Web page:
In Douglas’s most recent series, Disco Angola, most recently shown at David Zwirner Gallery in New York City in April, he once again approaches the identity of a photojournalist. This time, he is one who travels between New York City and Angola in the 1970s. Each image in the series utilizes the nature of body language as insight into the historical moment—from the pensive waiting of the Portugese colonialist awaiting evcuation (Exodus, 1975, 2012), to the interracial-intercultural array of dancing people (Club Versailles, 1974, 2012), to the group of rebel fighters performing capoeira, the Brazilian martial art that originated in Angola (Capoeira, 1974, 2012). Disco, a source of escapism for New Yorkers from the nearly bankrupt city at the time, traces its roots to Africa. Connecting these two seemingly disparate places, separated by thousands of miles of ocean and cultural-political borders, Douglas traces subtle parallels between New York’s struggles and the emerging Angolan liberation fight for independence from Portugal—one which would ultimately lead to a decades-long civil war.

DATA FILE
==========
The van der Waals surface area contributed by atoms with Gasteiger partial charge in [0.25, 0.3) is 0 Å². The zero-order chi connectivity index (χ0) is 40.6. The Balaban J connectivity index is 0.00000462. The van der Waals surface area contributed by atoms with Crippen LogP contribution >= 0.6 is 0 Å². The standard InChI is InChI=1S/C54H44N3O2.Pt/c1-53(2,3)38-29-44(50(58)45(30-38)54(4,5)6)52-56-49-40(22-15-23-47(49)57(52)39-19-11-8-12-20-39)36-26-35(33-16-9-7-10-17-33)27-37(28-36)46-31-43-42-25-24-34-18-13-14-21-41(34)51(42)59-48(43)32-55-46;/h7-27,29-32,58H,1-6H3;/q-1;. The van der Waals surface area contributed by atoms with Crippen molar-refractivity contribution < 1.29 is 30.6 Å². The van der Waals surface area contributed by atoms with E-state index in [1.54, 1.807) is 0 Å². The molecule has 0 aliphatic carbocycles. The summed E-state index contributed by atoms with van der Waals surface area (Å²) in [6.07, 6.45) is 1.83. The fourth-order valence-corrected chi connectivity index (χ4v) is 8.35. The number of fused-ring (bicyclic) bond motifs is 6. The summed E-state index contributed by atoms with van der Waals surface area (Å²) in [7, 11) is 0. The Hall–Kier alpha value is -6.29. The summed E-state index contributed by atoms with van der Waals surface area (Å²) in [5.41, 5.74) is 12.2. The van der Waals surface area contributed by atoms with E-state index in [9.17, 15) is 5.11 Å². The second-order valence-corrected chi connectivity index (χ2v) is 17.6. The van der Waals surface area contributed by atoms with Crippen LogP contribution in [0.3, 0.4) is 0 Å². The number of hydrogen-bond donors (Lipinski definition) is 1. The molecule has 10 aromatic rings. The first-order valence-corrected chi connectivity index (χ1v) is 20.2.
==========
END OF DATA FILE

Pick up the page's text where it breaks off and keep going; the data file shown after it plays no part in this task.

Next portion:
Douglas’s series Midcentury Studio is currently on view at Victoria Miro Gallery in London through May 26, 2012. More information about the Infinity Awards can be found here.

Two Photographers’ Mission to Retrace a Lost Liberia

Jeff and Andrew Topham were five and three, respectively, when their father’s job moved them from the Yukon, Canada to just outside of Monrovia, the capital city of Liberia, in 1976, four years before a military coup and two subsequent civil wars would devastate the West African nation. The boys lived in what they remember as paradise: endless beaches, thick jungles and countless adventures with their pet chimp named Evelyn. Their father, John, documented this time with thousands of photographs, inspiring a love for photography and filmmaking in both brothers.